Most people are confused when they begin their career as a Notary signing agent. They don’t know what they need to learn or do, or how to get clients. Those in the business for many years have the opposite problem. They think they know everything while they know very little — at least when I test them. Here is what I think Notaries should learn and how to learn it.
1. Be a good Notary. What does that entail?
You need to know the rules for each notary act and how to fill out forms. You also need to know how to administer Oaths correctly and few Notaries do this well or take it seriously. You can lose your commission if a judge finds out you didn’t give an Oath on any particular Affidavit, Jurat or sworn statement that you notarized. It is easy to learn how to do this, but few make it their business to know their job. Read your state’s notary manual regularly. You can also read blogs from NNA, 123notary or other Notary agencies. But, your state notary division is gospel, and the agencies are sometimes wrong — so treat their information as commentary. Keeping a journal is also imperative, because when you are in court, and 15% of serious Notaries end up before a judge sooner or later, your journal is your only evidence. The more thoroughly you keep your journal, the happier the judge will be with you. If you identify someone incorrectly or carelessly you might be empowering an imposter to steal a house from someone or commit fraud. We teach all of these points on our blog on Notary Public 101.
Summary of point 1.
Understanding All applicable Notary Acts, Identification procedures, Journal procedure, and Oaths are the bedrock of being a good Notary.
2. Understand The Right to Cancel
Residential owner occupied Refinances typically have a Right to Rescind document. Understanding how to date this document properly is not rocket science, but experienced Notaries flake and goof and get the dates wrong when I test them on a regular basis. It is not rocket sciencem, and no, the NASA website doesn’t cover this, it is a matter of counting to three and not counting Sundays or Federal Holidays.
3. Understand FAQ’s about loan signing.
When is my first payment due?
Where is my rate, APR?
Do I have a prepayment penalty and where is it?
Where are my closing costs and fees itemized?
Do I have to send a check or other documents not included in the package?
How long can I read my borrower’s copies before rescinding
How do I cancel my loan?
Many Notaries feel that they need to be experts at all of the documents. As a general rule, you should know the difference between the Correction Agreement LPOA and a Compliance Agreement, although there are so many variations in these documents that they are all different and you have to read each one — but, being familiar and knowledgeable about these document variations pays off as this is a FAQ that people are concerned about. Most loan signing courses go over this information and you should memorize this as people at signings will ask about it.
4. Understanding Reverse Mortgages, TRID, Helocs, Purchases, etc.
LSS’s course seems to do the best job teaching these types of loans (or documents) that are new in popularity over the last few years. Most signing courses were written ten or twenty years ago when Reverse Mortgages either didn’t exist or were not a popular item. Since as a Notary, you are not allowed to explain the terms of a person’s loan, but only allowed to help signers find information within the loan, it is NOT critical to understand these loans or documents, but make you look good if you did. So consider point four to be a plus, but not a necessity.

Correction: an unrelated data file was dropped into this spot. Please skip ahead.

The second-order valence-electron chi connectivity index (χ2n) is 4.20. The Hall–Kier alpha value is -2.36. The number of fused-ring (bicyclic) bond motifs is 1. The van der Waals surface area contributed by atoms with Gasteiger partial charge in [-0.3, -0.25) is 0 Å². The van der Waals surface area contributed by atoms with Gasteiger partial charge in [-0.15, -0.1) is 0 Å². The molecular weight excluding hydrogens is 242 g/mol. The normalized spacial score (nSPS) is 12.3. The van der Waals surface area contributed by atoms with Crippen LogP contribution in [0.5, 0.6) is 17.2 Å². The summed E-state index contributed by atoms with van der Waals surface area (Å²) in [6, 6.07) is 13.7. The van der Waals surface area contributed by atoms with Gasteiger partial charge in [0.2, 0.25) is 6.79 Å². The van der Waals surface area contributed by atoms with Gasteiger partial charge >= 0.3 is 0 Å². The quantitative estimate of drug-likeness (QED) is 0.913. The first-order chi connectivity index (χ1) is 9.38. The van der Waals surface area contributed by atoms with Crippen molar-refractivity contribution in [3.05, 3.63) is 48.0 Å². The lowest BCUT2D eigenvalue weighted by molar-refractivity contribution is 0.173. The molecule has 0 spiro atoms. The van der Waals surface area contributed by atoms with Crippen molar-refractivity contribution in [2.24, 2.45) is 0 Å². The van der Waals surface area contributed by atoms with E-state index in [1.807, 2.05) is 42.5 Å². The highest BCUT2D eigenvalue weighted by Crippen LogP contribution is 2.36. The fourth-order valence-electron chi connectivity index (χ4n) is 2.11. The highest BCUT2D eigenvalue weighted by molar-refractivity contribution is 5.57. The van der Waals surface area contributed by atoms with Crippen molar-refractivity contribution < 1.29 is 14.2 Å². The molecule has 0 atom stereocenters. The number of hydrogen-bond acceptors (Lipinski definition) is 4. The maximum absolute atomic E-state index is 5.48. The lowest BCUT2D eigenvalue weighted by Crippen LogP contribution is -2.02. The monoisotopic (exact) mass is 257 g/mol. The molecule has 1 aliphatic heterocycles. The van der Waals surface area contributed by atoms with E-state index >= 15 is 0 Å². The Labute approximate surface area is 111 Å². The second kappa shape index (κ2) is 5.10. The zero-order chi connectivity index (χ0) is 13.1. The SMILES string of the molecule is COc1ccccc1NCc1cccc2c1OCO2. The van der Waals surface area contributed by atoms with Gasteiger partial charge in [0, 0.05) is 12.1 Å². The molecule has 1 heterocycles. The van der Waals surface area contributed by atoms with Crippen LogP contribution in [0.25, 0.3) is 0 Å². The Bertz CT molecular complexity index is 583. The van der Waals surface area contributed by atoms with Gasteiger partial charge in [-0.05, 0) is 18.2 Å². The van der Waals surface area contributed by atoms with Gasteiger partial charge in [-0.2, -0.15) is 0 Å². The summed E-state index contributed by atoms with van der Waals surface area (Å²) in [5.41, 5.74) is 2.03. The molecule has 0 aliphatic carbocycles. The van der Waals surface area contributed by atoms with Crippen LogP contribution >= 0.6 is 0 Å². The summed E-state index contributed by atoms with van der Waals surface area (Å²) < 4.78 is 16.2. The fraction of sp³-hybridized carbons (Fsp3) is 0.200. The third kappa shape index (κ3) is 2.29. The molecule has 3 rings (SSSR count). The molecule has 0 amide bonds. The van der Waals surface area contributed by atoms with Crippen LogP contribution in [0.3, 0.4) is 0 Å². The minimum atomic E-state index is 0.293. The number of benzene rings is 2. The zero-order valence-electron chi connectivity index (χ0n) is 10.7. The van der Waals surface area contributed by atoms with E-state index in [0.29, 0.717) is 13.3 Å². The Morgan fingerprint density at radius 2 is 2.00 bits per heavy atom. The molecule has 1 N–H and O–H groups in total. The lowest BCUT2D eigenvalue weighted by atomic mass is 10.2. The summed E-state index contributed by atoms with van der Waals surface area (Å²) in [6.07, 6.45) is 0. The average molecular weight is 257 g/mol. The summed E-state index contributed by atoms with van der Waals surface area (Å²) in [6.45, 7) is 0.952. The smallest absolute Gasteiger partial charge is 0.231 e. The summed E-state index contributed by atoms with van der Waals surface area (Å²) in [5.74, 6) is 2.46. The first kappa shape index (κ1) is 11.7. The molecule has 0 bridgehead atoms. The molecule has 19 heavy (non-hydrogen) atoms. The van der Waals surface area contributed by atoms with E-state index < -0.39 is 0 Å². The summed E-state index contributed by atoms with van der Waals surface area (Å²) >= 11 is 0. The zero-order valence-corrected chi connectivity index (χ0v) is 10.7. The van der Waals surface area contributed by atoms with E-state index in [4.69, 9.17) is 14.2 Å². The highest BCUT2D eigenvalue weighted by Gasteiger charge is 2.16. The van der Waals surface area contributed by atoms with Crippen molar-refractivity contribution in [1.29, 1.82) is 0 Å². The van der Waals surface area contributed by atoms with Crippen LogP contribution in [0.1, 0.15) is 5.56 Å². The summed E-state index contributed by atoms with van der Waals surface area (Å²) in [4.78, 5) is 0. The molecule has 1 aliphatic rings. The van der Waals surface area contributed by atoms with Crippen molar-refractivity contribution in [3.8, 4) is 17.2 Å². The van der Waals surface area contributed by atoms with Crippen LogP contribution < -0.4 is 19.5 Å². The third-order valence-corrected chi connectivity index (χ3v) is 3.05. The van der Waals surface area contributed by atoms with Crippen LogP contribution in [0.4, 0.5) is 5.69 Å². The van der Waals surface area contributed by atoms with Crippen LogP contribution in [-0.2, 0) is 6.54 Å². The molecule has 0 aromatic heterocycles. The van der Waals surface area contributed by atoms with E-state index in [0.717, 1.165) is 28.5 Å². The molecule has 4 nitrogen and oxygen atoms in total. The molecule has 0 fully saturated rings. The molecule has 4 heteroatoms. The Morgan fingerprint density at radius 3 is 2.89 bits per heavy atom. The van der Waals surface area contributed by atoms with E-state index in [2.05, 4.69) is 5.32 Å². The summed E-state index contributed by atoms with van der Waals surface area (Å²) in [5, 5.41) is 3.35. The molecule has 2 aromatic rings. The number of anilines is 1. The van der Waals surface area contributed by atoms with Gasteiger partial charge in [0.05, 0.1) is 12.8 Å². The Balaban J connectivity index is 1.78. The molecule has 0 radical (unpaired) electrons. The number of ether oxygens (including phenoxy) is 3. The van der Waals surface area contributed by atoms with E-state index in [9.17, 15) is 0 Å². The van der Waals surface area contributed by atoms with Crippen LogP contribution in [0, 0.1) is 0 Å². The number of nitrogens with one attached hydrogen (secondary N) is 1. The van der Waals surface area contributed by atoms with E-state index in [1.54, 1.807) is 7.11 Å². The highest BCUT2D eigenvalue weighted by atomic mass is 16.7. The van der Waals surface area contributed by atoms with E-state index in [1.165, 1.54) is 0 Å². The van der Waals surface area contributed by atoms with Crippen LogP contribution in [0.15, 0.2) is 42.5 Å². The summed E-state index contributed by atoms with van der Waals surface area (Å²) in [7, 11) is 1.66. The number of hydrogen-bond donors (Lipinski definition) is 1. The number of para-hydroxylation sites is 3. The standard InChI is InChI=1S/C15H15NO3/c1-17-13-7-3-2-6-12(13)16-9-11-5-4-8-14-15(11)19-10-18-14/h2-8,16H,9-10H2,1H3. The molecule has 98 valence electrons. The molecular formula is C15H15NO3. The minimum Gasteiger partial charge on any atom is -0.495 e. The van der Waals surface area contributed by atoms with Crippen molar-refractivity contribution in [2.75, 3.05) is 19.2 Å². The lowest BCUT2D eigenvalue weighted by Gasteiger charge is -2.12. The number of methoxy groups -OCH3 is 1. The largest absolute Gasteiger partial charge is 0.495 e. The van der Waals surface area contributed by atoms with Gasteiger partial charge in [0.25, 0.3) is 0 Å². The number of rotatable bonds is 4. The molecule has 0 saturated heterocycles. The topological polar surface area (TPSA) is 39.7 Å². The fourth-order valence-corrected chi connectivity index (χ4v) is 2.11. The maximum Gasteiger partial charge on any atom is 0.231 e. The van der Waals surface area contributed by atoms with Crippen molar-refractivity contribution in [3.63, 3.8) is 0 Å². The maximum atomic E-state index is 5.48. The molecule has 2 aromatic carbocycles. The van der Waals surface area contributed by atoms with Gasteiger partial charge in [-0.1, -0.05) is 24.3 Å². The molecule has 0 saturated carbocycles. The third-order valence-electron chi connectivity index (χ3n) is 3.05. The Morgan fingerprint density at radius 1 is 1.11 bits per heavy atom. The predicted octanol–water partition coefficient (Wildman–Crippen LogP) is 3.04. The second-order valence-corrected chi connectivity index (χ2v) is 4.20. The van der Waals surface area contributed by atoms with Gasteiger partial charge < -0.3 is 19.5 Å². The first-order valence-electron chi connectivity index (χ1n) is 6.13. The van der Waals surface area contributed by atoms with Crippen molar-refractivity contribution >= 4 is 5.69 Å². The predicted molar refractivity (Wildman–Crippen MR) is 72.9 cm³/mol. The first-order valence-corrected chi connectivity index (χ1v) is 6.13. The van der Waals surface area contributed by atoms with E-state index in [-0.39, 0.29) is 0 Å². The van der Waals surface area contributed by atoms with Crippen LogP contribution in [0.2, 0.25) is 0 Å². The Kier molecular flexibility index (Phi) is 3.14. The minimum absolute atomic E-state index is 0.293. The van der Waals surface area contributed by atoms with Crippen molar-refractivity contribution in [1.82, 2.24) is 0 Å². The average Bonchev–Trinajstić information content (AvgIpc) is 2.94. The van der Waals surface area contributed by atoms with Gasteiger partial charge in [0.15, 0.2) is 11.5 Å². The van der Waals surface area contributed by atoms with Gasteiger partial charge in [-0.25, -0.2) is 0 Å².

5. Explain or don’t explain
In our various blog courses we go over point by point what a Notary should explain or not explain. The 30 point course discusses this in detail. This is critical because otherwise you might get yourself in trouble talking about what you have no business of talking about. Or you might talk about something you know nothing about. Or, you might not answer a question which you should know the answer and express the answer about. Boy, this is complicated.
6. How to find new clients
There are many ways. We write about this in the marketing section of our blog, but you might have to scroll.
7. How to background screen clients
Not all clients are pleasant or pay on time. Use the 123notary or Notary Rotary forum to see which companies are worth working for. Please be informed that in the last two years there has been a drastic decline in forum commentary on our forum and on NotaryRotary’s, although theirs is much more well trafficked than ours. There is less quantity of reliable information about the various signing companies. But, still do your research.
8. How to collect from clients
Some people don’t pay on time, so you have to know how to keep records, how to bill people, and how to threaten them the right way if they keep you waiting for payment. We go over this in our courses.
9. Where to learn about general information
You should read the various blogs out there. NNA and 123notary have interesting blogs where you can learn and source information from antiquated entries on particular topics.
10. How to handle tricky situations
In Notary Public 101 we go over many sticky situations and explain how to think about them and how to handle them. Understanding this content makes you a more confident, trustworthy and safe Notary! It’s like a vaccine made out of knowledge!
As a general rule, I recommend getting certified by various entities, not just one. I recommend Notary Public 101 and the 30 Point Course in our blog as well as reading our blog articles about marketing and notarial issues in particular. LSS offers a very practical course that is more sensitive to what is going on in the industry now. Notary2Pro seems to churn out the best trained Notaries of any certification. 123notary has the hardest certification test and passing it will prove yourself better than the other certifications.